Randolph Churchill at Chartwell

Randolph Churchill, ©National Portrait Gallery Randolph Churchill ©National Portrait Gallery
A photograph of a young Randolph Churchill

Randolph Frederick Edward Spencer-Churchill (1911-1968) was the second of the Churchills’ five children and their only son.

Randolph Churchill, born on 28 May 1911, was a lively and forward child, though the headmaster of his preparatory school reported that he was also ‘very combative’. His father was determined that their relationship should not be disappointingly distant, as his had been with his own father, and consequently tended to be over-indulgent, while Clementine saw early on that Randolph needed a father’s firm hand.

He left Christ Church, Oxford in 1930 without taking a degree, to undertake a paid lecture tour of the United States. His father had had political ambitions for him and introduced Randolph as a precocious teenager to several of his eminent political associates and friends, such as David Lloyd George and F.E. Smith (Lord Birkenhead), and encouraged him to join in the dinner table conversations.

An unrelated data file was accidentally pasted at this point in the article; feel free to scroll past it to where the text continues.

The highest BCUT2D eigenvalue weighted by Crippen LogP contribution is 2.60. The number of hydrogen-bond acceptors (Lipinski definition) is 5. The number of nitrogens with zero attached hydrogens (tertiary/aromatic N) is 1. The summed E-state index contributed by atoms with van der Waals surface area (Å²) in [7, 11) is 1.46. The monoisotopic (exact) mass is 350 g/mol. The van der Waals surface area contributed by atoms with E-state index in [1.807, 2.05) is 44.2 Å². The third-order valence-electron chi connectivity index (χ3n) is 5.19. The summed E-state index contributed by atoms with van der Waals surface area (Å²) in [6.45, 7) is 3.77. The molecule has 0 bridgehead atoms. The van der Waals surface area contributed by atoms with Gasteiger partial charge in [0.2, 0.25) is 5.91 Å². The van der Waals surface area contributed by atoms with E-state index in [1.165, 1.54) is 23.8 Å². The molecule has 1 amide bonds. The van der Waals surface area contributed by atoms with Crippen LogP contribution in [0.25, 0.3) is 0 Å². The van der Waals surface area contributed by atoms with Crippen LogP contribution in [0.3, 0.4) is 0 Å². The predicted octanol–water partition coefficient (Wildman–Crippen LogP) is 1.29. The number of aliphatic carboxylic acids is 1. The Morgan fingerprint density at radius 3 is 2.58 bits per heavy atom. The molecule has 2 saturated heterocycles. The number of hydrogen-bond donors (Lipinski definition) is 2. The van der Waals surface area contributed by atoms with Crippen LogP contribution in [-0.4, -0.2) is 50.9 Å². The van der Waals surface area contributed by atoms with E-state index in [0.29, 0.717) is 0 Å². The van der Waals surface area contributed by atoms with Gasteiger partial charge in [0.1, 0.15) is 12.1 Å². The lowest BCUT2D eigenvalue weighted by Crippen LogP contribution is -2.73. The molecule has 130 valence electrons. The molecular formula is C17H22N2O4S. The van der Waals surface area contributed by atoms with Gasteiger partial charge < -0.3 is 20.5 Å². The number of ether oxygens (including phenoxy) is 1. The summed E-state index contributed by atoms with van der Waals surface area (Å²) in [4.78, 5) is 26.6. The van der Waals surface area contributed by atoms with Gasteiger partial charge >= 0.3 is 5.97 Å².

Public speaking came easily to him and in 1929 he spoke in support of his father at a general election. In the 1935 election he stood unsuccessfully as an Independent Conservative candidate at Wavertree in Liverpool, against the wishes of his father, who feared - rightly as it proved - that he would split the Conservative vote and let in Labour. In 1940 he was elected unopposed for Preston.

During the Second World War he was posted to North Africa, serving as a General Staff (Intelligence) officer at HQ Middle East Forces in Cairo. In 1942 he joined the newly-formed Special Air Service (SAS) and took part in a raid across the desert to Benghazi in Libya.

Early in 1944 he was parachuted into German-occupied Yugoslavia to join Fitzroy Maclean’s military and diplomatic mission to Tito’s Communist partisans. With a fellow officer, the novelist Evelyn Waugh, he was subsequently sent by Maclean to establish a military mission in Croatia.

Slim, blond, and good-looking in his youth, Randolph’s appearance in middle aged was not improved by his indulgence in alcohol. It was said that conversation with him could be exciting and enjoyable, but one was uneasily aware of potential explosions. Some have observed that the shadow of a famous father can often damage a competitive son.

Randolph, twice married and father of two, his son Winston and daughter Arabella, died at his home, Stour, East Bergholt, Suffolk, on 6 June 1968.